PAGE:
Letourneau S M, Mitchell T V, 2011, "Gaze patterns during identity and emotion judgments in hearing adults and deaf users of American Sign Language" Perception 40(5) 563 – 575
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Gaze patterns during identity and emotion judgments in hearing adults and deaf users of American Sign Language
Susan M Letourneau, Teresa V Mitchell
Received 26 October 2010, in revised form 4 May 2011; published online 14 June 2011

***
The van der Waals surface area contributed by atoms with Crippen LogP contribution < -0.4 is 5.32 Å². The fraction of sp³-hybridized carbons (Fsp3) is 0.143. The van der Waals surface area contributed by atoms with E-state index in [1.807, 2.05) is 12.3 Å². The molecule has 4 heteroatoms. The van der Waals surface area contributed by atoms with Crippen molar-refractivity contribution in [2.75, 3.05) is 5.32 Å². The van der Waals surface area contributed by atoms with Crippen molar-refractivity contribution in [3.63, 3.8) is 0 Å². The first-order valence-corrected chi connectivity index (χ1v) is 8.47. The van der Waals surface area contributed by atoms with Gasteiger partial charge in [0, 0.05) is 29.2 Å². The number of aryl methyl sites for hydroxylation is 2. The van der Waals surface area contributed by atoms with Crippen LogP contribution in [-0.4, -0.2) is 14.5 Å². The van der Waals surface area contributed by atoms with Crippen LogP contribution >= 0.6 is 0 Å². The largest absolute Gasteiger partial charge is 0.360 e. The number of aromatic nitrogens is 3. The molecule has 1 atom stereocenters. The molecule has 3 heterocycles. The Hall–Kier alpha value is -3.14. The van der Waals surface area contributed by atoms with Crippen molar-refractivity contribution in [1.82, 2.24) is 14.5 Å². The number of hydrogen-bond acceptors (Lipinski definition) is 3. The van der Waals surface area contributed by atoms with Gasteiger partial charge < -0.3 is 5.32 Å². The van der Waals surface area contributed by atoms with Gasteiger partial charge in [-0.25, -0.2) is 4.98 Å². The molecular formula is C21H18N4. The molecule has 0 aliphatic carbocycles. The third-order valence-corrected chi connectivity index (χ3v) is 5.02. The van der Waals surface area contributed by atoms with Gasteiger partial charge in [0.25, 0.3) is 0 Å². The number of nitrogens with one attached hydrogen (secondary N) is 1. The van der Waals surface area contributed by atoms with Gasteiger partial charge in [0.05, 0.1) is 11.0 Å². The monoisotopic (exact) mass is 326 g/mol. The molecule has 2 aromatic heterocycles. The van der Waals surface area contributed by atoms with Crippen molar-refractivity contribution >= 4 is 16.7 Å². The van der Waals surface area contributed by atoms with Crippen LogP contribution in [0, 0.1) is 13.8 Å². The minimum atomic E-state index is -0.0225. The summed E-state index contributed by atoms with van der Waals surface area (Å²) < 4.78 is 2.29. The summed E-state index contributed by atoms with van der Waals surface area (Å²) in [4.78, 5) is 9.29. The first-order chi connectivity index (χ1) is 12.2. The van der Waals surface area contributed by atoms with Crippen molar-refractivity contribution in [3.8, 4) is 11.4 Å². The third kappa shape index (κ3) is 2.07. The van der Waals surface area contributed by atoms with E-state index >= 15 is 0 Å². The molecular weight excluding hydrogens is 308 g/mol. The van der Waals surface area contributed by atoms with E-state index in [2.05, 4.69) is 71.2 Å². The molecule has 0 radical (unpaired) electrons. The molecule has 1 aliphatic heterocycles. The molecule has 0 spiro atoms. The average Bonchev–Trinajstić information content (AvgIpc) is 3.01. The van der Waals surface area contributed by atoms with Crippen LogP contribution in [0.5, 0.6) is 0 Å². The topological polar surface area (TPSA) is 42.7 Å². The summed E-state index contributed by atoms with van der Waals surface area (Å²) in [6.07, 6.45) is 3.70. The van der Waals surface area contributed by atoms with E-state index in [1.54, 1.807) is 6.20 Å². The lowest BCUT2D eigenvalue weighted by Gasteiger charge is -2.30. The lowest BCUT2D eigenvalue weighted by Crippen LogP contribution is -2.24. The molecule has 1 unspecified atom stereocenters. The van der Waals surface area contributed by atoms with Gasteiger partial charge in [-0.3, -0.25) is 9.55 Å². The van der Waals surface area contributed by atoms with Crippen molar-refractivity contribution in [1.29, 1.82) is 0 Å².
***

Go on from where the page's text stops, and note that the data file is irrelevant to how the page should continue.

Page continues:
Abstract. Deaf individuals rely on facial expressions for emotional, social, and linguistic cues. In order to test the hypothesis that specialized experience with faces can alter typically observed gaze patterns, twelve hearing adults and twelve deaf, early-users of American Sign Language judged the emotion and identity of expressive faces (including whole faces, and isolated top and bottom halves), while accuracy and fixations were recorded. Both groups recognized individuals more accurately from top than bottom halves, and emotional expressions from bottom than top halves. Hearing adults directed the majority of fixations to the top halves of faces in both tasks, but fixated the bottom half slightly more often when judging emotion than identity. In contrast, deaf adults often split fixations evenly between the top and bottom halves regardless of task demands. These results suggest that deaf adults have habitual fixation patterns that may maximize their ability to gather information from expressive faces.
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